As crypto choice for cybercriminals

Ransomware attacks

In crypto-related ransomware attacks, cybercriminals steal credentials and lock the organization’s data with encryption until a ransom paid in Bitcoin is met. These attacks have been on the rise since early 2020, with ransom payments increasing by 60% and Bitcoin accounting for almost98% of ransom payments.

Bitcoin blackmail

Bitcoin blackmail is a type of extortion where the perpetrator threatens to release stolen or sensitive data unless a ransom is paid in crypto. In most Bitcoin blackmail cases, targets receive an email claiming their computers have been hacked and their webcams were taken control of to record videos of them in private.

Monero emerges as crypto of choice for cybercriminals

I also saw it was easy to buy stolen credentials from online forums to gain access to hundreds of PayPal accounts which can then be used to launder payments.”

McGuire said cybercriminals are working with the fraud controls to then manipulate them by applying to go beyond current annual payment limits and then providing false or hacked documentation to support the checks which permit larger payments.

El Reg ran these aspects of the research past eBay and PayPal with a request for comment. We’ll update this story as and when we hear more.

There’s gold in them thar games

Cybercriminals elsewhere are active in converting stolen income into video game currency or in-game items like gold, which are then converted into Bitcoin or other electronic formats.

A further 35 percent use other digital payment systems, including Skrill, Dwoll, Zoom, and mobile payment systems like M-Pesa.

Methods like “micro laundering”, where thousands of small electronic payments are made through platforms like PayPal, are increasingly common and more difficult to detect. Another common technique is to use online transactions – via sites like eBay – to facilitate laundering.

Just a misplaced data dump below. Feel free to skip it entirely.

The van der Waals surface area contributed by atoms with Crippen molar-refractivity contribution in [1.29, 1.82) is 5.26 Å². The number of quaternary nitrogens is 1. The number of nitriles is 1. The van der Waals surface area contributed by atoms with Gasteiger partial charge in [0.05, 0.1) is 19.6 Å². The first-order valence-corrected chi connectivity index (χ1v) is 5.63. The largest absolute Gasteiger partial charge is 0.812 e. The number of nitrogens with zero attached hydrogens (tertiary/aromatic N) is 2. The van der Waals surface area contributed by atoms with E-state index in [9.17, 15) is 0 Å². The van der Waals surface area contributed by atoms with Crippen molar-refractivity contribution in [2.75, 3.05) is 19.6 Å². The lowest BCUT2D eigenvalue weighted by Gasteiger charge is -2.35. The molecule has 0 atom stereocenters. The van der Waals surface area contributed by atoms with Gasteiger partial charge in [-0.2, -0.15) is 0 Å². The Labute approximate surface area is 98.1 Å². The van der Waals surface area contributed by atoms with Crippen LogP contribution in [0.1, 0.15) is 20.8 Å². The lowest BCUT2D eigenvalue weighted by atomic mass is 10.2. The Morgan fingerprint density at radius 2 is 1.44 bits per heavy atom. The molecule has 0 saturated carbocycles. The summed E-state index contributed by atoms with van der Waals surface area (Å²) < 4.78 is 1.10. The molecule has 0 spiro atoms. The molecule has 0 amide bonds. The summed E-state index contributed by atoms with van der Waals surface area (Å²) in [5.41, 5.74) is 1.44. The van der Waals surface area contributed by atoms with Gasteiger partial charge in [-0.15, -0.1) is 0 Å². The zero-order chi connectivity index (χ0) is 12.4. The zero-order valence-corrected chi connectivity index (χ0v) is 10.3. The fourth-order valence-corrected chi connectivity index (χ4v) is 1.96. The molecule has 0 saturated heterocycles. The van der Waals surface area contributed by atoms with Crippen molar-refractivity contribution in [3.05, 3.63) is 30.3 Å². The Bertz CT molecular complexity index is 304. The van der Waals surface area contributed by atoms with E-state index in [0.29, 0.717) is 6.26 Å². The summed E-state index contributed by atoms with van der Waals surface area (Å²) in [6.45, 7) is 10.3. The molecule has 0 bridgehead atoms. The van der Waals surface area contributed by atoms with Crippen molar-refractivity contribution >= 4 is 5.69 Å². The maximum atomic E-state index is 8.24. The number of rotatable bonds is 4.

Playing PayPal

Crooks are circumventing PayPal and eBay’s anti-fraud controls, even though both are “getting better at picking up laundering techniques”, according to Dr McGuire.

“Many of the caught cybercriminals I interviewed indicated an awareness that they should start moving away from this method,” he said. “But there are still ways you can get around them. Social engineering and ‘gaming’ laundering offers one kind of approach.

It’s suspected that North Korean hackers copied resumes and LinkedIn accounts to get remote jobs at US crypto businesses.

Might Be Seeking Insider Information

According to a report by security researchers at Mandiant, North Koreans are targeting job listings on LinkedIn and Indeed.

The information uncovered by Mandiant supports claims made by the US government in May. The US has issued a warning about North Korean IT professionals attempting to find freelance work abroad while pretending to be someone they are not to collect money for government weapons development programs.

According to the US advisory, the IT workers claim to have the kinds of abilities required for complex work, including developing mobile apps, constructing virtual currency exchanges, and mobile gaming.

This week, we welcomed a new co-host (senior TC+ reporter Jacquie Melinek), and we dove into Robinhood layoffs, the Solana wallet hack drama and the grand Nomad bridge heist.

Ethical hackers aren’t often forced to make snap decisions to steal millions of dollars from a crypto project, but in the wild west of web3 sometimes the best thing you can do when something goes wrong is to fill up your bags. As onlookers watched in horror as the $190 million Nomad token bridge collapsed, some jumped to the rescue and replicated the exploit that black hat hackers were using to steal more funds from the project.

Many were chronicling their thievery in real time on Twitter pledging to return the money to reimburse user funds.

So people, when they do have these scams hit them because they’re interested in cryptocurrency, what is happening – they’re going and clamoring for government help, government support. But that’s the exact opposite of why people are doing crypto. They don’t want the government to be involved, and it isn’t, and so, you are flat out of luck.”